Original Research

Lipoprotein(a) Elevation: A New Diagnostic Code with Relevance to Service Members and Veterans

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References

More precise assessment of risk factors during preventative care, as well as after a diagnosis of CVD, may improve the timeliness and precision of earlier interventions (both lifestyle and therapeutic) that reduce CVD morbidity and mortality .27 Personalized or precision medicine approaches take into account differences in socioeconomic, environmental, and lifestyle factors that are potentially reversible, as well as gender, race, and ethnicity. 28-31 Current methods of predicting CVD risk have considerable room for improvement. 27 About 40% of patients with newly diagnosed CVD have normal traditional cholesterol profiles, including those whose first cardiac event proves fatal. 29-33 Currently available risk scores (hundreds have been described in the literature) mischaracterize risk in minority populations and women, and have shown deficiencies in identifying preclinical atherosclerosis. 34,35 The failure to recognize preclinical CVD in military personnel during their active duty life cycle results in missed opportunities for improved health and readiness sustainment.

Most CVD risk prediction models incorporate some form of blood lipids. Total cholesterol (TC) is most commonly used in clinical practice, along with high-density lipoprotein (HDLC), low-density lipoprotein (LDLC), and triglycerides (TG). 23,27,36 High LDLC and/or TC are well established as lipid-related CVD risk factors and are incorporated into many CVD risk scoring systems/models described in the literature. 27 LDLC reduction is commonly recommended as CVD prevention, but even with optimal statin treatment, there is still considerable residual risk for new and recurrent CVD events. 28,32,34,35,37-42

Incorporating novel biomarkers and alternative lipid measurements may improve risk prediction and aid targeted treatment, ultimately reducing CVD events. 27 Apolipoprotein B (ApoB) is a major atherogenic component embedded in LDL and VLDL correlating to non-HDLC and may be useful in the setting of triglycerides ≥ 200 mg/d as levels > 130 mg/ dL appear to be risk-enhancing, but measurements may be unreliable. 43 According to the 2018 Cholesterol Guidelines, lipoprotein(a) [Lp(a)] elevation also is recognized as a risk-enhancing factor that is particularly implicated when there is a strong family history of premature atherosclerotic CVD or personal history of CVD not explained by major risk factors. 43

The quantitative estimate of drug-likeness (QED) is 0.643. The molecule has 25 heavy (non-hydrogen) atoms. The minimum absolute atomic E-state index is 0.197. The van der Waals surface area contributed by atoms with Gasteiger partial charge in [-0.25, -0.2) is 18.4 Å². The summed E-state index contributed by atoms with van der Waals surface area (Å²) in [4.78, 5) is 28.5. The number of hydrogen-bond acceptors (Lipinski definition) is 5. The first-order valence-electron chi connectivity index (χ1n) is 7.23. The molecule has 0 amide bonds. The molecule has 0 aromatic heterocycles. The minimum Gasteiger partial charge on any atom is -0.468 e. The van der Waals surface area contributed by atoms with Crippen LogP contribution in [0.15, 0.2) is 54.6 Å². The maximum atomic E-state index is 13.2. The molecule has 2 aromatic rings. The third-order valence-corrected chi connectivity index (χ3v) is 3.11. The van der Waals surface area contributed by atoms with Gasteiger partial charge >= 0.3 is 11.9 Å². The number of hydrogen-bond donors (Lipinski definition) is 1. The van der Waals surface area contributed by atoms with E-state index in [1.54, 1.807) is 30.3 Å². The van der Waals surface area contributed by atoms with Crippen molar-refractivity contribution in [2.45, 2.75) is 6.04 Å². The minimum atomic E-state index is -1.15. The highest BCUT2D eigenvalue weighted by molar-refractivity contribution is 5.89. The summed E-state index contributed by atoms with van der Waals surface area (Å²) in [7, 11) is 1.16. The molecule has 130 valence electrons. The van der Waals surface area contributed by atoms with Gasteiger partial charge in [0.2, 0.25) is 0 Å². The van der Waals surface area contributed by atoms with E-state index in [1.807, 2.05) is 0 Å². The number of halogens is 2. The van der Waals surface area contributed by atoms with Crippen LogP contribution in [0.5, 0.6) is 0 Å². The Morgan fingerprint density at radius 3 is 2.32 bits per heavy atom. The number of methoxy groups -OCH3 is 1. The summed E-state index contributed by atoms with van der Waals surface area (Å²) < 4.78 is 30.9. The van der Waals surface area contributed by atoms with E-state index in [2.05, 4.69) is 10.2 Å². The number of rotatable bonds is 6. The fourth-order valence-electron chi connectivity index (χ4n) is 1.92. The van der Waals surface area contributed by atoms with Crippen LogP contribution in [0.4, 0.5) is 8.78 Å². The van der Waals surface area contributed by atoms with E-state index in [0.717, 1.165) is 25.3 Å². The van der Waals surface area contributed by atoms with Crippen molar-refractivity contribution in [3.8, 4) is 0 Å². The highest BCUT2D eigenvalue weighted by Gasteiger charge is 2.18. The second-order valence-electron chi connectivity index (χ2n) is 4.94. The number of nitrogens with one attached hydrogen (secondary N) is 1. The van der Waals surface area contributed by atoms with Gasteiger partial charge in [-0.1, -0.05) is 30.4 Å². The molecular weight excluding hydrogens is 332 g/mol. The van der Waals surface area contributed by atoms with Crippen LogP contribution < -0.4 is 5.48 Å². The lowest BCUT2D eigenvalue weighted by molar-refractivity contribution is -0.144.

Lp(a) elevation is a largely underrecognized category of lipid disorder that impacts up to 20% to 30% of the population globally and within the US, although there is considerable variability by geographic location and ethnicity. 44 Globally, Lp(a) elevation places > 1 billion people at moderate to high risk for CVD.44 Lp(a) has a strong genetic component and is recognized as a distinct and independent risk factor for MI, sudden death, strokes and CAVS. Lp(a) has an extensive body of evidence to support its distinct role both as a causal factor in CVD and as an augmentation to traditional risk factors. 44-48

Lipoproteni(a) Elevation Use For Diagnosis

The importance of Lp(a) elevation as a clinical diagnosis rather than a laboratory abnormality alone was brought forward by the Lipoprotein(a) Foundation. Its founder, Sandra Tremulis, is a survivor of an acute coronary event that occurred when she was 39-years old, despite running marathons and having none of the traditional CVD lifestyle risk factors. 49 This experience inspired her to create the Lipoprotein(a) Foundation to give a voice to families living with or at risk for CVD due to Lp(a) elevation.

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A National Survey of Veterans Affairs Medical Centers’ Cardiology Services (FULL)

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